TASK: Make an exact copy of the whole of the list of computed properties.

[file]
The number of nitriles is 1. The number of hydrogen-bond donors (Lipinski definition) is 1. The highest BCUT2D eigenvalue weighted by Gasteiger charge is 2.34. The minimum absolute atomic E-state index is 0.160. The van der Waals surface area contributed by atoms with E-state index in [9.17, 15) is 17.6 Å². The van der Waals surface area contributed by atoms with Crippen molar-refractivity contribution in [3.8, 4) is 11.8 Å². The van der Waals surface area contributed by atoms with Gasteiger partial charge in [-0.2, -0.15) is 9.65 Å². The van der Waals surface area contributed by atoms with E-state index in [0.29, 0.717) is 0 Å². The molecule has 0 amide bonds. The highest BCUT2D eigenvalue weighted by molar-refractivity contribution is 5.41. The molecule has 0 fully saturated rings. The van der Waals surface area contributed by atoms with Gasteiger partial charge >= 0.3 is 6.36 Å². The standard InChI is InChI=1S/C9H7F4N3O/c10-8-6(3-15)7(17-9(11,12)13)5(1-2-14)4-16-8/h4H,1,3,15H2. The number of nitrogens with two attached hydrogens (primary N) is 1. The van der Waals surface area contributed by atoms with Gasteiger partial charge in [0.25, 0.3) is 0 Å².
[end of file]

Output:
The number of nitriles is 1. The number of hydrogen-bond donors (Lipinski definition) is 1. The highest BCUT2D eigenvalue weighted by Gasteiger charge is 2.34. The minimum absolute atomic E-state index is 0.160. The van der Waals surface area contributed by atoms with E-state index in [9.17, 15) is 17.6 Å². The van der Waals surface area contributed by atoms with Crippen molar-refractivity contribution in [3.8, 4) is 11.8 Å². The van der Waals surface area contributed by atoms with Gasteiger partial charge in [-0.2, -0.15) is 9.65 Å². The van der Waals surface area contributed by atoms with E-state index in [0.29, 0.717) is 0 Å². The molecule has 0 amide bonds. The highest BCUT2D eigenvalue weighted by molar-refractivity contribution is 5.41. The molecule has 0 fully saturated rings. The van der Waals surface area contributed by atoms with Gasteiger partial charge >= 0.3 is 6.36 Å². The standard InChI is InChI=1S/C9H7F4N3O/c10-8-6(3-15)7(17-9(11,12)13)5(1-2-14)4-16-8/h4H,1,3,15H2. The number of nitrogens with two attached hydrogens (primary N) is 1. The van der Waals surface area contributed by atoms with Gasteiger partial charge in [0.25, 0.3) is 0 Å².